Activists accuse aspiring Xolobeni miner of malicious litigation

The titatium-rich sand dunes of Xolobeni on the Eastern Cape Wild Coast. (Photo: Circle of Blue)
The titatium-rich sand dunes of Xolobeni on the Eastern Cape Wild Coast. (Photo: Circle of Blue)

Activists accused Mineral Commodities and its South African subsidiary, Mineral Sands Resources, of using the court process to discourage activists from opposing the company’s plans to explore and mine for titanium in Xolobeni of the Eastern Cape.

The Australian company Mineral Commodities sued some of the environmental activists for defamation over misgivings they expressed about the process behind the approval of their exploration licence in Xolobeni. Mineral Mineral Sands Resources sued activist Davine Cloete as well as lawyers Tracy Davies and Christine Reddell for defamation over remarks they made about Mineral Sands Resource’s (MSR) Tormin operations near Vredendal.

The mining company is facing unrelenting opposition to its plans in Xolobeni and an already existing operation in Vredendal.

MSR director Zamile Qunya is suing for remarks made in 2017 during an event organised by the University of Cape Town (UCT).

Webber Wentzel is assisting the activists on a pro bono basis. The matter will be heard in the Western Cape High Court later this week.

CER executive director Melissa Fourie told reporters on Tuesday that the defamation lawsuit from Mineral Commodities is a "slapp-suit", saying it was designed to intimidate and financially exhaust the non-governmental organisation until it was unable to continue fighting the company’s mining plans.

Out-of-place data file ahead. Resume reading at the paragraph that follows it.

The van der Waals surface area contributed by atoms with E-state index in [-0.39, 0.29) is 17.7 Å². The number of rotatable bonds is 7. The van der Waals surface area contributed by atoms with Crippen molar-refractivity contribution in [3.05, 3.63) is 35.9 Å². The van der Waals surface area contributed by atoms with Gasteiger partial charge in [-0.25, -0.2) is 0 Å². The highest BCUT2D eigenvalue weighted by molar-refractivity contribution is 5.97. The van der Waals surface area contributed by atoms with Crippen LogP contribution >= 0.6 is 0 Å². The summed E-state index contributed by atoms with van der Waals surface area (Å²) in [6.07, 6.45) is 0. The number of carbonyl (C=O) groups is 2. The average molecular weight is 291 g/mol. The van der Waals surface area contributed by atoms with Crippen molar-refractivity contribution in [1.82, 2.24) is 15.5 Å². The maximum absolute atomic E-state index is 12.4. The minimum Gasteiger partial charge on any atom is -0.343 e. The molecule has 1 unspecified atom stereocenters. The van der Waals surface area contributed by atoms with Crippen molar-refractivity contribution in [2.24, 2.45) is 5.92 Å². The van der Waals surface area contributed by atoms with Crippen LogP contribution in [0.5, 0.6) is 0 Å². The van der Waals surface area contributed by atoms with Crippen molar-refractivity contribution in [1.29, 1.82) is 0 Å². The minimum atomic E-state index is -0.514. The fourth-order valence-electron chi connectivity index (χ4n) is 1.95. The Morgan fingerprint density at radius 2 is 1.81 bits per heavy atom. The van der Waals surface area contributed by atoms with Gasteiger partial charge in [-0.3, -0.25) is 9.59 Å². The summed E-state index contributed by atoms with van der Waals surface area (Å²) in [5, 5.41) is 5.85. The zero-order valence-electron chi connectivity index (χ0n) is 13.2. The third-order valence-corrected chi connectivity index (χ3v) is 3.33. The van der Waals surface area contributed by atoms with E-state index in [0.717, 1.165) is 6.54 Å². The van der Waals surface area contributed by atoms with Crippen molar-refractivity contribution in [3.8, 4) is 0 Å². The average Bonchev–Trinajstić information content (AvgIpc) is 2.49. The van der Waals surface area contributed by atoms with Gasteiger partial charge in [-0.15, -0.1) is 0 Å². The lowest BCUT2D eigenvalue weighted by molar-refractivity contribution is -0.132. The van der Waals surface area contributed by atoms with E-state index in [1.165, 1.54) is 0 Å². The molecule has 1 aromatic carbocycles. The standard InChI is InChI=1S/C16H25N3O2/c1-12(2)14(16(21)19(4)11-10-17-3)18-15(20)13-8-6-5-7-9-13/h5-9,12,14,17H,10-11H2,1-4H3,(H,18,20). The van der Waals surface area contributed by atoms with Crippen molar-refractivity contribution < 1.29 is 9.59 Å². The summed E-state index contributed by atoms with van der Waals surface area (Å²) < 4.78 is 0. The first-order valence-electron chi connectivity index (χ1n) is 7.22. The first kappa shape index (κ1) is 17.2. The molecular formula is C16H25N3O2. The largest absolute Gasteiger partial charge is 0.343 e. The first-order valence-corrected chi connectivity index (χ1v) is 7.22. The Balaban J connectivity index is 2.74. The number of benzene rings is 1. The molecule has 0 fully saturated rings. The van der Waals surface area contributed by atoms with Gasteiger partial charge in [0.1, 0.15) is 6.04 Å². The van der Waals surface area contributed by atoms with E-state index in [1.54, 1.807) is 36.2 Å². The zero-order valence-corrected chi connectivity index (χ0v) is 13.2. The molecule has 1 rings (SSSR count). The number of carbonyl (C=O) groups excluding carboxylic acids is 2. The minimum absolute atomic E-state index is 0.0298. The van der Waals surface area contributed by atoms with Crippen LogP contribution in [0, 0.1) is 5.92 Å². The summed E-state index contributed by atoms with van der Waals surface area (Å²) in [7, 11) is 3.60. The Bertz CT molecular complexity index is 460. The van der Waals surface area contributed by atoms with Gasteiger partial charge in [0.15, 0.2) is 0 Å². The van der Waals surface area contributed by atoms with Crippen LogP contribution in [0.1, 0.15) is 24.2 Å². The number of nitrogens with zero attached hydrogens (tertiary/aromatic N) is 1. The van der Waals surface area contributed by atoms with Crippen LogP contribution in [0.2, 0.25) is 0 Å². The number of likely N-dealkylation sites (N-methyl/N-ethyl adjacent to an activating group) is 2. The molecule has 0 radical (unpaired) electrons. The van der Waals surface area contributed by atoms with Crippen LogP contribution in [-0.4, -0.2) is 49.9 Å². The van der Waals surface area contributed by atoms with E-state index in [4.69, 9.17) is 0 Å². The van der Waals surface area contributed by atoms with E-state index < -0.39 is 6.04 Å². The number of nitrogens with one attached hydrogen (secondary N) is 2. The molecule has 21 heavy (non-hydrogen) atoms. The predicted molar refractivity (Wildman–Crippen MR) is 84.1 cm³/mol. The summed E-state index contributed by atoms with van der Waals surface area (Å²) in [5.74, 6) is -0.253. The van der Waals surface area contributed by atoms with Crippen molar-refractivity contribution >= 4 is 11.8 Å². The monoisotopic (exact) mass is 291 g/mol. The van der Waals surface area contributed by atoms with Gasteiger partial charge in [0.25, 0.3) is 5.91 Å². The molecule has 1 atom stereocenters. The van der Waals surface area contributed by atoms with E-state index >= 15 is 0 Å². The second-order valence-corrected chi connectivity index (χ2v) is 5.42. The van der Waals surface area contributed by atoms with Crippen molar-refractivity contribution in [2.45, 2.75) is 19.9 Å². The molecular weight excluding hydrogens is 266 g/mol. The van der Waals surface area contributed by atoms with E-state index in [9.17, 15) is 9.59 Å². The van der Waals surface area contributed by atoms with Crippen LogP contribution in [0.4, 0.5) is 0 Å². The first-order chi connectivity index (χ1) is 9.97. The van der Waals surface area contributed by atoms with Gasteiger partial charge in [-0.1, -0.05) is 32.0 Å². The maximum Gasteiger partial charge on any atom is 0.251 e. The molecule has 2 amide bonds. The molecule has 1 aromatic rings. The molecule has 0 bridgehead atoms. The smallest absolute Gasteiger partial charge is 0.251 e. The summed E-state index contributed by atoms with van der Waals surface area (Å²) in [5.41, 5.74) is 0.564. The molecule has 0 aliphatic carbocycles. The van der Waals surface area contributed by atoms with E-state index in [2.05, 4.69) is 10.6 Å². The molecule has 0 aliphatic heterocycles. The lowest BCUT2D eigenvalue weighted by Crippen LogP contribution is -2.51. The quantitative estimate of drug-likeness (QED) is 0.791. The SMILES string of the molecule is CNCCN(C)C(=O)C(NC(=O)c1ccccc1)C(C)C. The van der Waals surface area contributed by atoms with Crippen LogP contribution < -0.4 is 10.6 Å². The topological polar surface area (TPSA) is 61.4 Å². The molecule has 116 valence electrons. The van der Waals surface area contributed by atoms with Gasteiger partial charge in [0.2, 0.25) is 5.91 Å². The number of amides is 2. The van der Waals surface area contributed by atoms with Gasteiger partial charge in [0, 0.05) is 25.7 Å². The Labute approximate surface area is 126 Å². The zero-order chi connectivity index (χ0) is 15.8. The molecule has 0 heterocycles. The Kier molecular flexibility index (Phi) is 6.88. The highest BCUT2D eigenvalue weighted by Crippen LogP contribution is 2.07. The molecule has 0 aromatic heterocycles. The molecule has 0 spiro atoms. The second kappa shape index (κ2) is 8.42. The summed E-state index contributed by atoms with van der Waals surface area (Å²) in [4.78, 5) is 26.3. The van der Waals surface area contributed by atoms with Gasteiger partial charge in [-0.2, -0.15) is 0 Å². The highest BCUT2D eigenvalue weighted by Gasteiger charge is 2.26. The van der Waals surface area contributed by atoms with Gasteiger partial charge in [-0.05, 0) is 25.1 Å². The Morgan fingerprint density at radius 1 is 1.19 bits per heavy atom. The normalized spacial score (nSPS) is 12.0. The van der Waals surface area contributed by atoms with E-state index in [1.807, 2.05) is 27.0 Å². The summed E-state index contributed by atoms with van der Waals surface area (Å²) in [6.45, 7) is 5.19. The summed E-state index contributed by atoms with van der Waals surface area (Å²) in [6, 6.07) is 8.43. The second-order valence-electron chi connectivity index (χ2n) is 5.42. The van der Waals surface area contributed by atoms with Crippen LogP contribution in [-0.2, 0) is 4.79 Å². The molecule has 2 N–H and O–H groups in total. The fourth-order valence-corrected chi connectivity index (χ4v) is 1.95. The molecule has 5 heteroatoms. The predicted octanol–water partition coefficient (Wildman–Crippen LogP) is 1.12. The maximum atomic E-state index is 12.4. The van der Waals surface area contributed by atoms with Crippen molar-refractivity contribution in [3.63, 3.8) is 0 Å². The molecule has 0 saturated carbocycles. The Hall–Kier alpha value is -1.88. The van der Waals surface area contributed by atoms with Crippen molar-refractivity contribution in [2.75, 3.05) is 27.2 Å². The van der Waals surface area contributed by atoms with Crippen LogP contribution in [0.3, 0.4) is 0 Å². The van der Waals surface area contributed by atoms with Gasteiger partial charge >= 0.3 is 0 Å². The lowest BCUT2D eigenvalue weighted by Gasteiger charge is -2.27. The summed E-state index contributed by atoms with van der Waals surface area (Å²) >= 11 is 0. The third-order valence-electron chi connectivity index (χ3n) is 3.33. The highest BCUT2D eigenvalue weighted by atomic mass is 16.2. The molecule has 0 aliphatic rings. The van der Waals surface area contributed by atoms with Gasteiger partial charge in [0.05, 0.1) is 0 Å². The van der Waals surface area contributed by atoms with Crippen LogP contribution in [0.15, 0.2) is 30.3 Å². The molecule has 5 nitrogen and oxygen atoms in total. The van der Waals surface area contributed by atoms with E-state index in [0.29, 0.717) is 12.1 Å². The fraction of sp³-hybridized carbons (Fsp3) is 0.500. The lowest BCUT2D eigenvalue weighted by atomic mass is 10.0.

"Companies are increasingly using litigation to intimidate and censor activists and the media from telling the truth about their business practices. The point is to burden activists with the costs of a legal case and prompt them to abandon their campaigns. The suit does not need to win in court to succeed," said Fourie.

UCT professor of environmental humanities Lesley Green said because of uncontrolled extraction and pollution on the rise, the environmental struggle in South Africa was becoming "more deadly and brutal than anyone could have originally imagined". 

Executive director of Just Share, Tracey Davies, said the company continued to challenge activists for saying it violated environmental laws at its Tormin mine.

Fourie said the activists involved in the matter wrote to Minister of Mineral Resources Gwede Mantashe about their misgivings regarding the company and got no response.

Instead, she said, Mantashe did a site visit of the Tormin and granted MSR further prospecting rights.

While MRC’s spokesperson Phillip Retter could not be reached to comment on the remarks of the environmentalists, MSR’s court affidavit says: "It is submitted that if the plaintiff’s primary defence (no facts pleaded in the support of defence of justification for general defamatory allegations of unlawful and criminal behaviour) or the abuse of process argument succeed, then the entire discovery application should be dismissed".

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